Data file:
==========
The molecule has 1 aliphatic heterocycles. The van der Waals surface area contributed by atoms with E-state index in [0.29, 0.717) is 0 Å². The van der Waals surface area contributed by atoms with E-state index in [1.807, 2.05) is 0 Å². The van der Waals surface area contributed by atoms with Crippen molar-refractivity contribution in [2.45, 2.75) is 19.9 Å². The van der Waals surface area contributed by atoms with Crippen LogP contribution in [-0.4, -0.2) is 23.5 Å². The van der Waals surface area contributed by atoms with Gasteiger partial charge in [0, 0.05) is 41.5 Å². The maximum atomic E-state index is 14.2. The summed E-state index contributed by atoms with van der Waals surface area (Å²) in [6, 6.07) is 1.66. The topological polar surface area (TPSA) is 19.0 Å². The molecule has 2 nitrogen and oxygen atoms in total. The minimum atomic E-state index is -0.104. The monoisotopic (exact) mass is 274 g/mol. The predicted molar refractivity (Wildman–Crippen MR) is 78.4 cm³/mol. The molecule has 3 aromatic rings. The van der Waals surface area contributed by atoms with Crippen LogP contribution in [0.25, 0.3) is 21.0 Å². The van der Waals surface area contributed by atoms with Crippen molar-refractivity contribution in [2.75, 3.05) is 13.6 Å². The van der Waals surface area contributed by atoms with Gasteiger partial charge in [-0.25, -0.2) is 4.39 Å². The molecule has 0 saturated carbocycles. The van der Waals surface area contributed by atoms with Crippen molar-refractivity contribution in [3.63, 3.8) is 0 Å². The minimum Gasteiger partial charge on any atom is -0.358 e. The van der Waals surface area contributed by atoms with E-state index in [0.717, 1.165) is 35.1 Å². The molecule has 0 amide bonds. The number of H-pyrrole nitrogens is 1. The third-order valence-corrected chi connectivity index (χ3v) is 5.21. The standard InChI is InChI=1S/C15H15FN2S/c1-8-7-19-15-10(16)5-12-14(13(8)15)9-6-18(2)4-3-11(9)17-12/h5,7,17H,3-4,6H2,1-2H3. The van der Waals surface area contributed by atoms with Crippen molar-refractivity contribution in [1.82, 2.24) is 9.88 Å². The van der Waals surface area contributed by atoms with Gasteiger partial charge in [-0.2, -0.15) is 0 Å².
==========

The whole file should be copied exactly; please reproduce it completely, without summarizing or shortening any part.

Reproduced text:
The molecule has 1 aliphatic heterocycles. The van der Waals surface area contributed by atoms with E-state index in [0.29, 0.717) is 0 Å². The van der Waals surface area contributed by atoms with E-state index in [1.807, 2.05) is 0 Å². The van der Waals surface area contributed by atoms with Crippen molar-refractivity contribution in [2.45, 2.75) is 19.9 Å². The van der Waals surface area contributed by atoms with Crippen LogP contribution in [-0.4, -0.2) is 23.5 Å². The van der Waals surface area contributed by atoms with Gasteiger partial charge in [0, 0.05) is 41.5 Å². The maximum atomic E-state index is 14.2. The summed E-state index contributed by atoms with van der Waals surface area (Å²) in [6, 6.07) is 1.66. The topological polar surface area (TPSA) is 19.0 Å². The molecule has 2 nitrogen and oxygen atoms in total. The minimum atomic E-state index is -0.104. The monoisotopic (exact) mass is 274 g/mol. The predicted molar refractivity (Wildman–Crippen MR) is 78.4 cm³/mol. The molecule has 3 aromatic rings. The van der Waals surface area contributed by atoms with Crippen LogP contribution in [0.25, 0.3) is 21.0 Å². The van der Waals surface area contributed by atoms with Crippen molar-refractivity contribution in [2.75, 3.05) is 13.6 Å². The van der Waals surface area contributed by atoms with Gasteiger partial charge in [-0.25, -0.2) is 4.39 Å². The molecule has 0 saturated carbocycles. The van der Waals surface area contributed by atoms with Crippen molar-refractivity contribution in [3.63, 3.8) is 0 Å². The minimum Gasteiger partial charge on any atom is -0.358 e. The van der Waals surface area contributed by atoms with E-state index in [0.717, 1.165) is 35.1 Å². The molecule has 0 amide bonds. The number of H-pyrrole nitrogens is 1. The third-order valence-corrected chi connectivity index (χ3v) is 5.21. The standard InChI is InChI=1S/C15H15FN2S/c1-8-7-19-15-10(16)5-12-14(13(8)15)9-6-18(2)4-3-11(9)17-12/h5,7,17H,3-4,6H2,1-2H3. The van der Waals surface area contributed by atoms with Crippen molar-refractivity contribution in [1.82, 2.24) is 9.88 Å². The van der Waals surface area contributed by atoms with Gasteiger partial charge in [-0.2, -0.15) is 0 Å².